Saturday, June 18, 2016

When covered interest rate parity breaks down - we have a credit problem!

When a textbook example of arbitrage is called for, covered interest rate parity (CIP) is often used as the perfect case. The interest differential between two countries for the same maturity will be equal to the percentage differential between the forward and spot rate. The only reason this would not hold is if there are structural impediments for the flow of capital or transaction costs that will limit the ability of arbitrageurs to make a sure profit. There is a long history of this relationship holding across most countries that do not have explicit capital controls. Nevertheless, there are times when CIP does not hold.

Periods of market turmoil especially in the banking system will place limits on the amount of arbitrage that can be done which leads to deviations in CIP. The post-Lehman period saw significant dislocations which was only stopped by the intervention of the Fed through supplying swap lines. Another period of dislocation was during the EU debt crisis as European banks pulled back lending dollar funded lending.

The BIS advisor and head of research, Hyun Song Shin has noted that we are in another period of CIP breakdown. See "Global Liquidity and Procyclicality". We take note of this breakdown because this is both a warning sign for the markets and an opportunity for those that want to take advantage of market dislocations. It is also a period of relative calm in the financial markets.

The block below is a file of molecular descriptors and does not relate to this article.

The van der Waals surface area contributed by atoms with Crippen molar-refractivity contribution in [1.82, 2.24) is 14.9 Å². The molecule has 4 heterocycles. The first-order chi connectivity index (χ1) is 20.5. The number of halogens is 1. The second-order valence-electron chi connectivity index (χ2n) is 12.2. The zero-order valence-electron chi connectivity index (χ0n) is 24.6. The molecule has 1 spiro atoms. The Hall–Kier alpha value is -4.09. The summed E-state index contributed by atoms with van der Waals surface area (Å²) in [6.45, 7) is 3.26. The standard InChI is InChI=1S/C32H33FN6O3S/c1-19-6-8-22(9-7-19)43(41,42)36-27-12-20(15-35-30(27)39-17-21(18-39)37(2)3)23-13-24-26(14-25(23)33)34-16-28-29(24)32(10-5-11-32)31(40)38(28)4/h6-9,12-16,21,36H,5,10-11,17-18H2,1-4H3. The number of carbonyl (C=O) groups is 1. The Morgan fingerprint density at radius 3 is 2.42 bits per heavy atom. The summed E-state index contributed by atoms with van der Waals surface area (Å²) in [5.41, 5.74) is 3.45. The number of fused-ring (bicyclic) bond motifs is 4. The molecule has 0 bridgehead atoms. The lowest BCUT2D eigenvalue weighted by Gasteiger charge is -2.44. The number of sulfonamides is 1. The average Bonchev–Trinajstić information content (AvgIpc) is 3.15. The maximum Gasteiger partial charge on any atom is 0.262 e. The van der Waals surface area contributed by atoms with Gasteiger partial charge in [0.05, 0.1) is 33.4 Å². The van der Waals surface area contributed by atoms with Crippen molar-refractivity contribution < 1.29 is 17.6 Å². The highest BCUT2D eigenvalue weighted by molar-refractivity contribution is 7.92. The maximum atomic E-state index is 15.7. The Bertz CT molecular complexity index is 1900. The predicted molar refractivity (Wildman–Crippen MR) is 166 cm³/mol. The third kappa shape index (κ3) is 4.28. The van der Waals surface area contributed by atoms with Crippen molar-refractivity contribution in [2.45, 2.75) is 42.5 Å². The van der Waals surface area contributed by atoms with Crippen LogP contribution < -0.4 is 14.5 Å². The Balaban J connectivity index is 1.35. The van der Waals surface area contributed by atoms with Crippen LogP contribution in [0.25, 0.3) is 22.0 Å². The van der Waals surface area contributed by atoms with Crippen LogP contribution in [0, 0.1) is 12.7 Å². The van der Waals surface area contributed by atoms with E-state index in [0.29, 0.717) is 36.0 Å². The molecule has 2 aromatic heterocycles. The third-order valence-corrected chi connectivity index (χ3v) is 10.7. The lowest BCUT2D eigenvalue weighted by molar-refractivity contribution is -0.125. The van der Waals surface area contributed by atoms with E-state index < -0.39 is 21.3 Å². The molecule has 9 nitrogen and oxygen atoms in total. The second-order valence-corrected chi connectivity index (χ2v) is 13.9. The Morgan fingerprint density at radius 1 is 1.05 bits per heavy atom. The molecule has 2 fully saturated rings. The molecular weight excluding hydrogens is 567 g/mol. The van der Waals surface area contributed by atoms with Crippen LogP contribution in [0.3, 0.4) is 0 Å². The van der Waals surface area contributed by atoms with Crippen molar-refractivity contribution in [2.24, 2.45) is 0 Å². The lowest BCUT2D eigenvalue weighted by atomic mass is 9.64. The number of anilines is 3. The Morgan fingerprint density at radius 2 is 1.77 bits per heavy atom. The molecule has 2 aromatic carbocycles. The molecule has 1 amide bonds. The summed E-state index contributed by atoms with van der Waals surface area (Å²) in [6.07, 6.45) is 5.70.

His argument for the CIP breakdown is driven by capital flows but is still one associated with limits of arbitrage and a dollar funding shortage. Given bank funding requirements and hedging, a dollar gain will negatively impact the ability of foreign firms who need dollars to fund in dollars.

When the dollar rises, there is more credit risk in other parts of the world for sovereigns and corporates who need dollars and have assets dominated in the foreign currency. The currency swap basis will widen. We will see CDS spreads move with the dollar. A currency swap basis disruption is like a seismic tremor. It could be a signal of a potential financial earthquake.

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